Ho in Chinese 

The character that Nichiren Buddhists pronounce ho is fa in Chinese (and dharma in Sanskrit). It means "rule," "law," and, by extension, "model" or "pattern." The modern form (used in the gongyo book) is composed of two elemental characters: chu, the character to the right and shui to the left. 

Chu looks like a music stand. The triangular base of the stand is a vessel or jug. The telephone pole-like structure above it is the jug's cover. It means to remove, to lay aside, to leave. Removing the jug's cover and contents leaves it empty. 

Shui is two dots and a semi-vertical line. The vertical line represents a stream; the two dots are whirls of water. It means "water."

Jug?  Water?  How could this mean "Law?"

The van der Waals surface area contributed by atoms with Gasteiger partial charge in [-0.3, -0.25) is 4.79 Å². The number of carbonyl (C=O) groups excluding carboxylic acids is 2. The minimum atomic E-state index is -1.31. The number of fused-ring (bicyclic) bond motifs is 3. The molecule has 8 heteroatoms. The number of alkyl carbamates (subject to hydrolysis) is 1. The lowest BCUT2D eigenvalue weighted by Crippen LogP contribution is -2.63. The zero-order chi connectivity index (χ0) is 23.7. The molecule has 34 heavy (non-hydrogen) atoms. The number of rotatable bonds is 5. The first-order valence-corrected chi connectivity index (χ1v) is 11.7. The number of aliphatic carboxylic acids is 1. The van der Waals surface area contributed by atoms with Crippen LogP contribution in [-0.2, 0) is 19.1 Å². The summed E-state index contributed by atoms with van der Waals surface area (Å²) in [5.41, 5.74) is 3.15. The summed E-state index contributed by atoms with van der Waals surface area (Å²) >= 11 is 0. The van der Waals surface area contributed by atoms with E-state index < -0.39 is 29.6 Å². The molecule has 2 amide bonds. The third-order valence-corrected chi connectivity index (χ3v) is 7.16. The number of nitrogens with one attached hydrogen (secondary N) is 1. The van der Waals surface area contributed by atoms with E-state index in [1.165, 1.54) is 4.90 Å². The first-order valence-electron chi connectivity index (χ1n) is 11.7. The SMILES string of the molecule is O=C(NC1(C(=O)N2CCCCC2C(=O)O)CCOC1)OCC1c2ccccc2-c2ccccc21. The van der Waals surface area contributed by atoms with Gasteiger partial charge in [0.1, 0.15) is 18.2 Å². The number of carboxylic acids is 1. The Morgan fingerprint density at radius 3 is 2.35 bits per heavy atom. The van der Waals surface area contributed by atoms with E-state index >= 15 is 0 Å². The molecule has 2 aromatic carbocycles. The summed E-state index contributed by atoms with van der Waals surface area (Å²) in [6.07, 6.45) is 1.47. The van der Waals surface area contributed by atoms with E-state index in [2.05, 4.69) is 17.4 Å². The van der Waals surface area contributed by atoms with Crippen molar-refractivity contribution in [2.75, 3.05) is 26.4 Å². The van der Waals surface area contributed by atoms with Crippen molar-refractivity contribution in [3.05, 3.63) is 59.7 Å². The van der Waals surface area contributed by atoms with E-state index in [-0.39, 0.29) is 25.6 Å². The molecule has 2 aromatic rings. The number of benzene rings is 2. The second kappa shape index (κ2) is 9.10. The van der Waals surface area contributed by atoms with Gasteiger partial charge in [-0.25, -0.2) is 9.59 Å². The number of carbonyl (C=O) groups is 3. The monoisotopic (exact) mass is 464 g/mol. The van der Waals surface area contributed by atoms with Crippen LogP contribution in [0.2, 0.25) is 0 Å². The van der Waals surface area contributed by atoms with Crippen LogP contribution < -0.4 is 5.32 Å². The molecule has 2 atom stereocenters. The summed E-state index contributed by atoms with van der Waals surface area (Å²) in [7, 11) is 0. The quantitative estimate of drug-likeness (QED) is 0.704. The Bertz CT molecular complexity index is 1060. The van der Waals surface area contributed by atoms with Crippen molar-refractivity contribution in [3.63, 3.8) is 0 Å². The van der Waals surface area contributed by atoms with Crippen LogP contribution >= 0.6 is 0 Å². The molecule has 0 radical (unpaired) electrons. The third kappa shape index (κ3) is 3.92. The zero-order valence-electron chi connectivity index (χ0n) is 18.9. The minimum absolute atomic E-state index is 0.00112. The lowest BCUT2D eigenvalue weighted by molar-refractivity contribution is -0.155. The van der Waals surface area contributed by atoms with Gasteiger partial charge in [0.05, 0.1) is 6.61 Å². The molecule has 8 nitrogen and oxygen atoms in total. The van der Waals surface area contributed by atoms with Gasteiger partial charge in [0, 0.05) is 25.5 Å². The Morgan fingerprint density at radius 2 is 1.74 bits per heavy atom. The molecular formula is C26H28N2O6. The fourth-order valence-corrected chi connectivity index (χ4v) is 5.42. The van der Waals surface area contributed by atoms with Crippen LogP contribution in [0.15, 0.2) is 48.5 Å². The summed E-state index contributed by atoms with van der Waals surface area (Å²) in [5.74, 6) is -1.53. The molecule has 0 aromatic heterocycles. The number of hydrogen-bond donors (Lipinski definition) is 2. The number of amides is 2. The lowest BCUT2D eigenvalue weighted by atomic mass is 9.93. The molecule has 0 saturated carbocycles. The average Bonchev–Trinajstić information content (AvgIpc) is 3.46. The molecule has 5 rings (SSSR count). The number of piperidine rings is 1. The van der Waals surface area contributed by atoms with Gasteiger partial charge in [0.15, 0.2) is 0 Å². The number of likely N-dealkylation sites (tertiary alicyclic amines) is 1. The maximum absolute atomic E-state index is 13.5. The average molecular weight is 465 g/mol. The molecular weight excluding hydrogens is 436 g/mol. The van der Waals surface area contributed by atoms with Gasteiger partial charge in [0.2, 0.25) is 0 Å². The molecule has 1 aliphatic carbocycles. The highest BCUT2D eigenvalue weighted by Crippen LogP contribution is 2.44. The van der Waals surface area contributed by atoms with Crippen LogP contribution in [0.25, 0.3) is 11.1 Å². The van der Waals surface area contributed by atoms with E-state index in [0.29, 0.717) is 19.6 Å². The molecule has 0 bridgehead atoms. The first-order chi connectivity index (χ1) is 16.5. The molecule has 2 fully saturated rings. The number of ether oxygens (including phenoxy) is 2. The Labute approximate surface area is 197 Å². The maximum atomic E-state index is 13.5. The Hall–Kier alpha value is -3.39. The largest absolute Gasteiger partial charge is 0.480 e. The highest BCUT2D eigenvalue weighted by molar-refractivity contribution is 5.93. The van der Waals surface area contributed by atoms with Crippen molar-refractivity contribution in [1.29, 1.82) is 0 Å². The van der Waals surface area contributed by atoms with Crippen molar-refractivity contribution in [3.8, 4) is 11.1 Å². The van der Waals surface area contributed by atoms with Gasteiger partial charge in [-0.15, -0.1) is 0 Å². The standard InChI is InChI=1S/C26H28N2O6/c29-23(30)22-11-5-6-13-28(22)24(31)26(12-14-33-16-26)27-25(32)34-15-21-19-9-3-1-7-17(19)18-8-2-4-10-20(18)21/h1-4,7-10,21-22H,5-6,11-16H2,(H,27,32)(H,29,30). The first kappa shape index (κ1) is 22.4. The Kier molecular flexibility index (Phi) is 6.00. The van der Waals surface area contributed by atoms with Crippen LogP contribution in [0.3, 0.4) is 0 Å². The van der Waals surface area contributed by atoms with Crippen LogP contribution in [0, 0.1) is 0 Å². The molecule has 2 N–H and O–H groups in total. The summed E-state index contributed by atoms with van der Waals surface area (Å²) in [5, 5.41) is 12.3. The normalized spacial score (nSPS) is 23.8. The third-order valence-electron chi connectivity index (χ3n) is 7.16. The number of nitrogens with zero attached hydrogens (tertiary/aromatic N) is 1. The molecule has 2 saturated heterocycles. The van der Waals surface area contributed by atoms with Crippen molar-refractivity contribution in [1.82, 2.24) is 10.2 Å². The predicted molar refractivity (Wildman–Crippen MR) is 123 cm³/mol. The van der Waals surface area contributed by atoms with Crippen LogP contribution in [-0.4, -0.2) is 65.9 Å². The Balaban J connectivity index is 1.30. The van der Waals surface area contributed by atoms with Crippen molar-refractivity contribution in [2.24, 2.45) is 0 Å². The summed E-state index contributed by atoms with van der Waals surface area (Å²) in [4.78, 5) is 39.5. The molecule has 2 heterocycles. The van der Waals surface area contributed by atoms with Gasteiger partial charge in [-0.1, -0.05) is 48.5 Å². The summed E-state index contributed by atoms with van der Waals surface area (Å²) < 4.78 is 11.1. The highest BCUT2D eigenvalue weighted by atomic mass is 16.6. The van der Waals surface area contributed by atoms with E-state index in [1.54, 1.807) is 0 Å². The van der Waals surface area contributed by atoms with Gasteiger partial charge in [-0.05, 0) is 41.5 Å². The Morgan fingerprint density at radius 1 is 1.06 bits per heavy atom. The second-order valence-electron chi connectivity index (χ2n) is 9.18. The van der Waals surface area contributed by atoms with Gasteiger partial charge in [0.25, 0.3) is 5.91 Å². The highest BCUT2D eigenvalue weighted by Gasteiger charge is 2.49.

Law (fa) removes (chu) vices and makes morals as smooth as water (shui).

There is an older combination of elemental characters used to construct fa (Jp. ho, English "law"). Fa was composed of chi and cheng

Chi is a triangle. It means "union" or "junction of different elements," and "adapting to the whole." To understand this meaning, imagine the sides of the triangle converging into a single point. 

Cheng is footprints leading directly to the crest of a hill then viewing all directions. Because the prints do not stray, cheng means "righteousness."

Fa means "adapting (chi) towards righteousness (cheng)" therefore, "law." 

Dr. Martin Luther King Jr. wrote: "We will not be satisfied until justice rolls down like waters and righteousness like a mighty stream."


Click here for a full-size printable version of the explanation of Ho (at left).

The next section: Ren



  1. Chinese Characters: Their origin, etymology, history, classification, and signification, by L. Weiger (1965) Paragon Books.
  2. The smaller Chinese characters (at top) are all from http://zhongwen.com/, the premiere Internet source for Chinese characters.
  3. The colored characters in the Diagram (above) were drawn by Angela Pun and Elizabeth Wang, without whose help this project would have faltered.